men, etc. But when David sinned with Bathsheba, he didn’t say, “I’ve sinned against man.” He said to God, “Against you, and you only, have I sinned, and done this evil in your sight” (Psalm 51:4)

I have seen in my personal experience how the Law can awaken a person’s conscience—even when it has been dead for many years due to sinful living. The Law is like a jolt of electricity powered by the Holy Spirit that shocks the conscience back into life, causing it to shine its light upon the sinner’s heart.

We live in a hostile world that is at war with God and with those who represent Him. It is therefore a great consolation to the soldier of Christ to know that he has a faithful ally right in the heart of the enemy. That ally is the sinner’s conscience.

The word “conscience” (con + science) means “with knowledge.” Whenever we sin, we do so “with knowledge” that what we’re doing is wrong.

The spiritual nature of the Law gives the details to what the conscience already knows. When the Law is preached, the conscience affirms its truth. You can see this verified when using the Law, as the sinner’s head nods in affirmation of each Commandment.

Never forget that the sinner’s conscience is your ally. Rather than fight against you, it will work with you. It is independent of his sin-loving will. Sin, however, has the conscience tied hand and foot and its voice gagged. You must cut the ropes with the sharp edge of the sword of God’s Law and untie the gag. Don’t be afraid to appeal directly to the sinner’s conscience: “God gave you a conscience; you know right from wrong. Listen to the voice of your conscience. It will remind you of sins that you have committed.” You will be encouraged in battle when you hear the voice of conscience coming through. It is the work of the Law written on the sin-ner’s heart, and it will bear witness with the Law of God (Romans 2:15).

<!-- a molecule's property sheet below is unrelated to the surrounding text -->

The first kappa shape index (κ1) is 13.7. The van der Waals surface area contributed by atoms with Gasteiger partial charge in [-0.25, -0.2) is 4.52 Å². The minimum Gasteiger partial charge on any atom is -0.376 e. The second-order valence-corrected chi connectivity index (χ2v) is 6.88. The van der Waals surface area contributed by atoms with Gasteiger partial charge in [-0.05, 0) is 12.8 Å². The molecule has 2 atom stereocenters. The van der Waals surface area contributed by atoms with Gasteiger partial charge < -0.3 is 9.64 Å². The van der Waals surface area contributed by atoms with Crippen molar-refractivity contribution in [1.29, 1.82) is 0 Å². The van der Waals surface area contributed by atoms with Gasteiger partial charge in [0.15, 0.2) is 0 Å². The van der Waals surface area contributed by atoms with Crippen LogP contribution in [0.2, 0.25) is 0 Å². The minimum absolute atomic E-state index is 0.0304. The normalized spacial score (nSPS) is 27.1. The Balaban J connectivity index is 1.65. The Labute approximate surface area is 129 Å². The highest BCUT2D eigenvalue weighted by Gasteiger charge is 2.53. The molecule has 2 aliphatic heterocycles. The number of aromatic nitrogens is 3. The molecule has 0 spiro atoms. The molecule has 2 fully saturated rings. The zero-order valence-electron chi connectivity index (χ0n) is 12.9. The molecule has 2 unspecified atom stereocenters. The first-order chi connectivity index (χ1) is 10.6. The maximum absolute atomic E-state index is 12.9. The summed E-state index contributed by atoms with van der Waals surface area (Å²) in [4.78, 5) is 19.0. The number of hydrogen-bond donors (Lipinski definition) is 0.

I would think it a greater happiness to gain one soul to Christ than mountains of silver and gold to myself.”

Many people do similar things. They may steal from their employer or cheat on their taxes, then give to a charity or spend Thanksgiving helping at a soup kitchen. They think they are balancing the scales: they have done bad, and now they are doing good. However, the Bible reveals that the motive of guilty sinners is one of guilt (see Hebrews 9:14). They are attempting to bribe the Judge of the Universe. The Judge in this case will not be corrupted. He must punish all sinners. Good works cannot earn mercy; it comes purely by the grace of God. He will dismiss our iniquity only on the grounds of our faith in Jesus.

It seems minor compared to adultery, theft, or rape. However, before a man steals, he covets. Before he rapes or commits adultery, he covets. Covetousness is the spark that sets off the fuse of sin

Whether we long for an-other’s house, car, income, or lifestyle, our covetousness reveals a lack of gratitude for what God has already given us.